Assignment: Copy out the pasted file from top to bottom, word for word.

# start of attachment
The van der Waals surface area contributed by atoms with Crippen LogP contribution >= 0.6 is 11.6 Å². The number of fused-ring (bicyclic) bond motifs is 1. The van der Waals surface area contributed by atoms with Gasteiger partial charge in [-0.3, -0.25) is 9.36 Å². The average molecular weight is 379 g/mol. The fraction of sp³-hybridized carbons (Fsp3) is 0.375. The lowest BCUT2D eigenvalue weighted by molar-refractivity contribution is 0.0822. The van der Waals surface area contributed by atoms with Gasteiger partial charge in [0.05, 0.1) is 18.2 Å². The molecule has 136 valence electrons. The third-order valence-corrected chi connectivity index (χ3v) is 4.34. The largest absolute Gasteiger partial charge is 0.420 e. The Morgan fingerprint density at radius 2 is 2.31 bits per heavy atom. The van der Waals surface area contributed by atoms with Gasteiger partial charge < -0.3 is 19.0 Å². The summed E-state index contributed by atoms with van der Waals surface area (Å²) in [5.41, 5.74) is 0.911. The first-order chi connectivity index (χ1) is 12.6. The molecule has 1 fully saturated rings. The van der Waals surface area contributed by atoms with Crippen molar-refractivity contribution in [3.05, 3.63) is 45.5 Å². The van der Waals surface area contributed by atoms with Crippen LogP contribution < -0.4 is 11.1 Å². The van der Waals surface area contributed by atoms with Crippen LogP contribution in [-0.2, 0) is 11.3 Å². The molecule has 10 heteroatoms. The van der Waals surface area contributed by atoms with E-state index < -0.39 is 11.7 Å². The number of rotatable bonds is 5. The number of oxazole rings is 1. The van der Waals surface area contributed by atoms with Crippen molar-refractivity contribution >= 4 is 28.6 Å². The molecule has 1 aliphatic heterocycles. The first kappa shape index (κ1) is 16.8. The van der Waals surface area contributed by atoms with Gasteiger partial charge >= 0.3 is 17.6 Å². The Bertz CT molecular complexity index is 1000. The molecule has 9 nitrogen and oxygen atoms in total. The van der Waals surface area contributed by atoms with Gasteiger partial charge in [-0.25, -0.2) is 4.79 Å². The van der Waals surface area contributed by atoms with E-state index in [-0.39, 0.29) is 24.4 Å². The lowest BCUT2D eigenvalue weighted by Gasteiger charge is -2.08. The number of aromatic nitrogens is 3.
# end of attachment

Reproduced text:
The van der Waals surface area contributed by atoms with Crippen LogP contribution >= 0.6 is 11.6 Å². The number of fused-ring (bicyclic) bond motifs is 1. The van der Waals surface area contributed by atoms with Gasteiger partial charge in [-0.3, -0.25) is 9.36 Å². The average molecular weight is 379 g/mol. The fraction of sp³-hybridized carbons (Fsp3) is 0.375. The lowest BCUT2D eigenvalue weighted by molar-refractivity contribution is 0.0822. The van der Waals surface area contributed by atoms with Gasteiger partial charge in [0.05, 0.1) is 18.2 Å². The molecule has 136 valence electrons. The third-order valence-corrected chi connectivity index (χ3v) is 4.34. The largest absolute Gasteiger partial charge is 0.420 e. The Morgan fingerprint density at radius 2 is 2.31 bits per heavy atom. The van der Waals surface area contributed by atoms with Gasteiger partial charge < -0.3 is 19.0 Å². The summed E-state index contributed by atoms with van der Waals surface area (Å²) in [5.41, 5.74) is 0.911. The first-order chi connectivity index (χ1) is 12.6. The molecule has 1 fully saturated rings. The van der Waals surface area contributed by atoms with Crippen molar-refractivity contribution in [3.05, 3.63) is 45.5 Å². The van der Waals surface area contributed by atoms with Crippen LogP contribution < -0.4 is 11.1 Å². The van der Waals surface area contributed by atoms with Crippen LogP contribution in [-0.2, 0) is 11.3 Å². The molecule has 10 heteroatoms. The van der Waals surface area contributed by atoms with E-state index < -0.39 is 11.7 Å². The number of rotatable bonds is 5. The number of oxazole rings is 1. The van der Waals surface area contributed by atoms with Crippen molar-refractivity contribution >= 4 is 28.6 Å². The molecule has 1 aliphatic heterocycles. The first kappa shape index (κ1) is 16.8. The van der Waals surface area contributed by atoms with Gasteiger partial charge >= 0.3 is 17.6 Å². The Bertz CT molecular complexity index is 1000. The molecule has 9 nitrogen and oxygen atoms in total. The van der Waals surface area contributed by atoms with Gasteiger partial charge in [-0.25, -0.2) is 4.79 Å². The van der Waals surface area contributed by atoms with E-state index in [-0.39, 0.29) is 24.4 Å². The lowest BCUT2D eigenvalue weighted by Gasteiger charge is -2.08. The number of aromatic nitrogens is 3.